In ‘68, there was Epperson v. Arkansas. This forbade teaching Evolution, and was struck down. Same for a statute in Louisiana that required teaching Genesis alongside Evolution. Notes the argument will be made that attempts to forbid Darwin’s theory, and require ID alongside that theory, will form a backstory for attempts to require the teaching of ID. So, ID will use the previous failures to shoehorn in.

Notes ID is not connected with any particular religious view. However, it will be asserted the sequence of ID from OEC to now, and it will be toxic. For reasoning on this issue, again see Kitzmiller v. Dover. He believes it can be discussed in public if it located it in the curriculum with great care, likely law and philosophy, not biology or chemistry. Prof. Salamaca makes the argument that in HS or Middle School it might be forbidden alltogether.

Prof. Salamaca caveats that he’s not a scientist, but if one apprehended a phenomenon of significant complexity that was not suspected, he’d have an adversion to chalk it up to some supernatural means, by reasons of training. He’d then, arguably, have an argument for faith in science that a creationist would in Genesis. He doesn’t find fault with that, just notes it.

Prof. Salamaca then goes to sociological/psychological needs of those that rely on Genesis. He notes that people can think and believe what they want, but is willing to say that it’s hard to promote a literal teaching of Genesis with evolution. The theology of God gives rise to problems, such as Evil. Why would a benevolent omnicient God give rise to Nazis? The other theology of a limited power, limited knowledge, and limited benevolence God presents problems to the believer. We can’t make the assumption that we should forgo the benevolent God argument, b/c people need it. However, those that reject that view are the exception, not the rule. Really, I’m confused as to this point, but I believe that what he’s trying to say is some people need religion, and we should be respectful of those persons. Note: See personal question at the end.

Now, Prof. Salamaca notes that God-less religions are often adopted by the intellectual elite. Quotes some Prof. Stark, who’s appealing to the notion that human beings are limited, and may have a weakness for a perception of a God that’s benevolent, omniscient, and omnipotent that gives rise to the adherence of faith in the face of irrefutable facts.

Prof. Salamaca makes the general note that vouchers have been upheld. Programs with rich options (both sectarian and non-sectarian) would likely survive review.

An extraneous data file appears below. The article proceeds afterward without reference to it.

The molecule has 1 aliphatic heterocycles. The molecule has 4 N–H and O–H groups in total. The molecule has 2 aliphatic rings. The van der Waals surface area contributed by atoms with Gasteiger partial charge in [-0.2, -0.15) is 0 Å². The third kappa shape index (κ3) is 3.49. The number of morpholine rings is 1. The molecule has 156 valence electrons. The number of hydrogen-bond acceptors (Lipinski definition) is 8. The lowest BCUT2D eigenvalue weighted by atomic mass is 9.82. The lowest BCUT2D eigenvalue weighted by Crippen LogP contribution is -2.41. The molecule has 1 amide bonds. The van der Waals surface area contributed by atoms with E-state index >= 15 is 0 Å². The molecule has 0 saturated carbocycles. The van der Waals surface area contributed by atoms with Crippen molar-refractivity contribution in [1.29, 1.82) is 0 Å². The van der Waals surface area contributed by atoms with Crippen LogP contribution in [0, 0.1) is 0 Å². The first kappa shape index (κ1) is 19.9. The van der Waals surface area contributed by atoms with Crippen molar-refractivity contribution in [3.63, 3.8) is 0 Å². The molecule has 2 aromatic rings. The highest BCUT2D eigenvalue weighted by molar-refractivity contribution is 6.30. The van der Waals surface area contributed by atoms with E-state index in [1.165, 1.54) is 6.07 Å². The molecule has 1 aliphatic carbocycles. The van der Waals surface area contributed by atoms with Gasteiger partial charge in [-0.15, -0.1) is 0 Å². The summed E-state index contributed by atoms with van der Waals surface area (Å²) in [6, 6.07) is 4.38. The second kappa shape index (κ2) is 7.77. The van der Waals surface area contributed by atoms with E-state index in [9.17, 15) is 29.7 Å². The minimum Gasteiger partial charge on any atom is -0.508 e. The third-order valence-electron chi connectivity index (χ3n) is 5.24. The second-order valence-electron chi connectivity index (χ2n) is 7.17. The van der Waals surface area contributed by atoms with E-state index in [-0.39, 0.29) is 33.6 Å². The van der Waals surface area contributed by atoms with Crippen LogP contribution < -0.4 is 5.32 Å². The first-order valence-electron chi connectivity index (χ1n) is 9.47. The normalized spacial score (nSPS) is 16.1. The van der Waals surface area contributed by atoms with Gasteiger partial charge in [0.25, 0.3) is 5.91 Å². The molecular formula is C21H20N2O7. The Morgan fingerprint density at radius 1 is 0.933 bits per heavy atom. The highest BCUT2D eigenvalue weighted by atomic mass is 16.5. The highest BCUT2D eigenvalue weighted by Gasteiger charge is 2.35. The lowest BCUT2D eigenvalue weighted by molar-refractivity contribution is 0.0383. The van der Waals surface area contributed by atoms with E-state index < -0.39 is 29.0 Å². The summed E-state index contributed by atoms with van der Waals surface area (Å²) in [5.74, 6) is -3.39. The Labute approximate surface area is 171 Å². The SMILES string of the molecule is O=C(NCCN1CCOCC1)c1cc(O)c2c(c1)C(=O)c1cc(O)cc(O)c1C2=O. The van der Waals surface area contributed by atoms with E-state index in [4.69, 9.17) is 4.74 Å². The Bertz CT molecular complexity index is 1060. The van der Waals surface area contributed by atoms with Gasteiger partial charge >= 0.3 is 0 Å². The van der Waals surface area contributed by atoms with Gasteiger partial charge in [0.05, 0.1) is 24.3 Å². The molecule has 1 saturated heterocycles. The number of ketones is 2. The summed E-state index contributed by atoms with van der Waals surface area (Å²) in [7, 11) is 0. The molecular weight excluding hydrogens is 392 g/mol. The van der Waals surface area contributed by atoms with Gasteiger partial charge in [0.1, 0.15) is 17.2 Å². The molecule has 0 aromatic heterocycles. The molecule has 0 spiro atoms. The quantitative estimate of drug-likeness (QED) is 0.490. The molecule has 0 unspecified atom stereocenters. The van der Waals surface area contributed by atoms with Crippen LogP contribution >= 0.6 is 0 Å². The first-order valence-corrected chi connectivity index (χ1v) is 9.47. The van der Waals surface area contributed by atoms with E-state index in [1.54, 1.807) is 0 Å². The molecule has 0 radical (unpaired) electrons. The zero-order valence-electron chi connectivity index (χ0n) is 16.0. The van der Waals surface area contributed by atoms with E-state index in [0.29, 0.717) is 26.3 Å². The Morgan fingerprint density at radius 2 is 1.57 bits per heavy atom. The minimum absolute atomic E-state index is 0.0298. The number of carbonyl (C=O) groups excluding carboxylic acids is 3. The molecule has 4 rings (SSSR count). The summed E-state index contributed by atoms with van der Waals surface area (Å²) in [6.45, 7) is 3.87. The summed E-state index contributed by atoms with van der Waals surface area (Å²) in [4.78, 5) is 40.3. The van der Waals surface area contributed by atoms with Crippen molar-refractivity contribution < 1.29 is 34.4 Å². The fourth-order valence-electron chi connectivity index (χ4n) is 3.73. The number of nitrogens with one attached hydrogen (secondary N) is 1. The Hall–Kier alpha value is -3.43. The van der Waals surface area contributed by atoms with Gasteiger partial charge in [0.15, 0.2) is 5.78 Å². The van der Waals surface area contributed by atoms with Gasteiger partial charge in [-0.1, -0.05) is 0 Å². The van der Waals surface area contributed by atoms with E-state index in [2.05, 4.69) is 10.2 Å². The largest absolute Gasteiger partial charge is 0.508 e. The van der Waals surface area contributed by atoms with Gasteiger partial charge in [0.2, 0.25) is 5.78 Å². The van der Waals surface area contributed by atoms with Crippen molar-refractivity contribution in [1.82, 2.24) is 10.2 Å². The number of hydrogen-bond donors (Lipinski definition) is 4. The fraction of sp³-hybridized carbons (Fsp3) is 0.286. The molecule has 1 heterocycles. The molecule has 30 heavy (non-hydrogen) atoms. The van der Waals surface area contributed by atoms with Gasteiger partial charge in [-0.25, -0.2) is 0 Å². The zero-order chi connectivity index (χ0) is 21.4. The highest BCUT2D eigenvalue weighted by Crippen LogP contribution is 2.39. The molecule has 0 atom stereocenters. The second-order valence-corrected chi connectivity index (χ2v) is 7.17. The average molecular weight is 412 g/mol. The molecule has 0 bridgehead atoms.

Prof. Salamaca realizes that Prof. Look has great points, but takes the position that there’s a psychological, or personal compenent, to religion, and people should be permitted to adhere to that view if that’s their preference, and the political and legal system should do their utmost to facilitate that.

Questions:

Voucher system - What are the limitations? Can schools teach evolution and critiques the same amount? Prof. Salamaca says that things are limited state to state, and there are exit requirements. That addresses what’s being raised. As long as a sectarian school teaches what’s required by the state at a minimum, they can teach whatever else they want that might not run afoul of the Establishment Clause even though they’re using some public dollars.

Now there is an question asking what the argument is against teaching ID as component of world religion class. It’s fine, says Prof. Salamaca. You can have course on various accounts of the universe and talk of Genesis. Prof. Look says he’s happy if all high schools have philosophy courses. This elicits a number of chuckles from the audience.

At this point, someone gets on a soapbox, and makes a religious reponse to Hume - i.e. creator could be evil… can’t religious people say they have a good God, and yet there’s a designer, then combine the two, saying the Designer is evil, but not the good God? Prof. Look says they can, that’s fine. The problem is that ID leaves problems for the theist, and the argument for design shouldn’t be taken as belief in a benevolent God. For devout theists, there are different central beliefs that may be justified in a different way than the agnostic web of belief that science builds.